Sunday, May 07, 2006

The “Corn Phoenix” Rises

Long before food blogging I was in the habit of trimming recipes from the news paper. This interest in recipe collection started when I car pooled to work with a guy who had little to say, so I read the paper. I saved the recipes thinking they would expand my limited culinary repertoire. Little did I know that collecting the little squares of paper would become a passion, I still have them archived neatly arranged in black binders. At the time I lived a bohemian life style with minimal needs in sunny Florida right across the street from the beach. Bradenton Beach was my Shangri-La. One hot summer night the sirens woke me and I stepped out to see a house on fire two doors down on the Gulf of Mexico side of the street, beach front property. I grabbed my camera and headed for the blaze hoping for a prize winning shot. No winning photo but a week or so after the fire I went out to the street to get my mail from the box and this recipe was at my feet. As I examined my find I thought this is surely an object of beauty. Images of Nazi Germany filled my head, news reel footage of the flames of war, the hysteria of public book burnings. Again as a beautiful fragment, only this time a Byzantine manuscript salvaged when Caesar burned the Royal Library of Alexandria. This book page born aloft by the fingers of flame has been with me now for eleven years, a reminder of balmy summer nights by the sea. And so with the assistance of the internet I share with you the Phoenix, this delicious dish returns from the ashes with the addition of some fresh nutmeg grated over it. By the way the book can still be purchased. It is called “Great Food Without Fuss” by Frances McCullough and Barbara Witt.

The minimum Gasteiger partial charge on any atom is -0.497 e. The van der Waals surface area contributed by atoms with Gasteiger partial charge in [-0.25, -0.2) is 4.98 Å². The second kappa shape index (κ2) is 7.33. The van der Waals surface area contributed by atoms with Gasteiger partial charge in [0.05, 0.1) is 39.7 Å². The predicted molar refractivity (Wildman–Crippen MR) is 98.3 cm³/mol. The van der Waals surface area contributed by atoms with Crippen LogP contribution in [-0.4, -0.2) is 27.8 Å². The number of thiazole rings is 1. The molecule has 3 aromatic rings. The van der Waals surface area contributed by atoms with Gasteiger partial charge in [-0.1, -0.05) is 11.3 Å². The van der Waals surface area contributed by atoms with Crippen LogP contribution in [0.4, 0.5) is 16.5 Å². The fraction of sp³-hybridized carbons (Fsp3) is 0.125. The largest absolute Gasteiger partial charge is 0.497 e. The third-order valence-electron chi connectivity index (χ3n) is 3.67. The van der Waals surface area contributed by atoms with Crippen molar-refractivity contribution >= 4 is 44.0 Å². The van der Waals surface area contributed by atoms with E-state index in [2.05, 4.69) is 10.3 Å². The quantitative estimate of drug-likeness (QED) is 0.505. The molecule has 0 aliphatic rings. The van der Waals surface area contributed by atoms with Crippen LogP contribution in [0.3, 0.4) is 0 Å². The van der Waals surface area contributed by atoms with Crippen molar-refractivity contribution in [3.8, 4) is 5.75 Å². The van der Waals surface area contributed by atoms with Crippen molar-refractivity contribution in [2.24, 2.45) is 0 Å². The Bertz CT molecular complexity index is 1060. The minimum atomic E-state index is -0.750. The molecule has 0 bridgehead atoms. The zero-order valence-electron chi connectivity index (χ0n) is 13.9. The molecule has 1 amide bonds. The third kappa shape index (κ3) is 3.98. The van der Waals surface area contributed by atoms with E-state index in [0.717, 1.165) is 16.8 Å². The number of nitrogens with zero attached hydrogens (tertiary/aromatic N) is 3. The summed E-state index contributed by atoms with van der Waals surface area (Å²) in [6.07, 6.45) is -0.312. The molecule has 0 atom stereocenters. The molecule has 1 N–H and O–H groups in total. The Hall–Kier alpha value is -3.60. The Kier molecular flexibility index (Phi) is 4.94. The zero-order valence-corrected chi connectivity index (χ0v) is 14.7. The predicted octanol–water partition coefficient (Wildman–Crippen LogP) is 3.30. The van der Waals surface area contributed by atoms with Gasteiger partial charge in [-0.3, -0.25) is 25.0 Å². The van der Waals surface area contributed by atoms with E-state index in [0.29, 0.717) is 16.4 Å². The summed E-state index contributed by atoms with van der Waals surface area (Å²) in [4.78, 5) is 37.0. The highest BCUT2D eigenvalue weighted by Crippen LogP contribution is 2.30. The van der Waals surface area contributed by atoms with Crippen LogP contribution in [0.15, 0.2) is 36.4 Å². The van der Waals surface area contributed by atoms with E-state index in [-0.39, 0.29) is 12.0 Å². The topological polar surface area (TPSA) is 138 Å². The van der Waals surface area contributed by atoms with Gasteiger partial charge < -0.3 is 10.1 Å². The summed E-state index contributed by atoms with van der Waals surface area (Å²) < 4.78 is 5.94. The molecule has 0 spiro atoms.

Early Summer Fresh Corn Pudding
  • 6 ears tender fresh corn
  • 3 eggs, beaten
  • 1 cup heavy cream
  • 1/3 cup milk
  • 1 teaspoon salt
  • 1 tablespoon sugar

    Preheat the oven to 350 degrees. Cut the corn from the cob and scrape the cob well to extract the milk. You should have 2 cups of corn.

    In a large bowl, mix the eggs, cream, and milk. Add the salt, sugar, and corn.

    Pour the mixture into a buttered shallow casserole or heatproof glass dish. Place in a shallow pan of warm water and bake until a knife inserted in the center comes out clean, about one hour.

    Cooks note: For me the story of the burnt page is more important then the corn pudding recipe on it Although this is a good recipe it is quite common with many variations. For example this recipe can be made into a main course with the additions of either chicken, or oysters. A variety of herbs and spices can be added, basil and nutmeg being my favorites, not necessarily together. Other welcome additions are onions, scallions, red or green bell pepper or turn up the heat with any number of hot chillies. This is a dish that will make you famous at any pot luck affair.
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    terrie said...

    Morning, Polly and Dieter,
    We were so excited to see you had left a comment on our blog...this morning we are sitting under our awning on the old Airstream...listening to the rain...our first Oregon rain...we are loving it and would love to send some photos and Oregon campfire cooking stories to your blog...can you tell us how to do this...miss you guys...terrie and ray ....we also will put a link to your blog on ours...our friend Leigh at is a true cooking enthusiast...come on out!

    terrie said...

    Our blog address for any interested reader is:

    Learn that Poem said...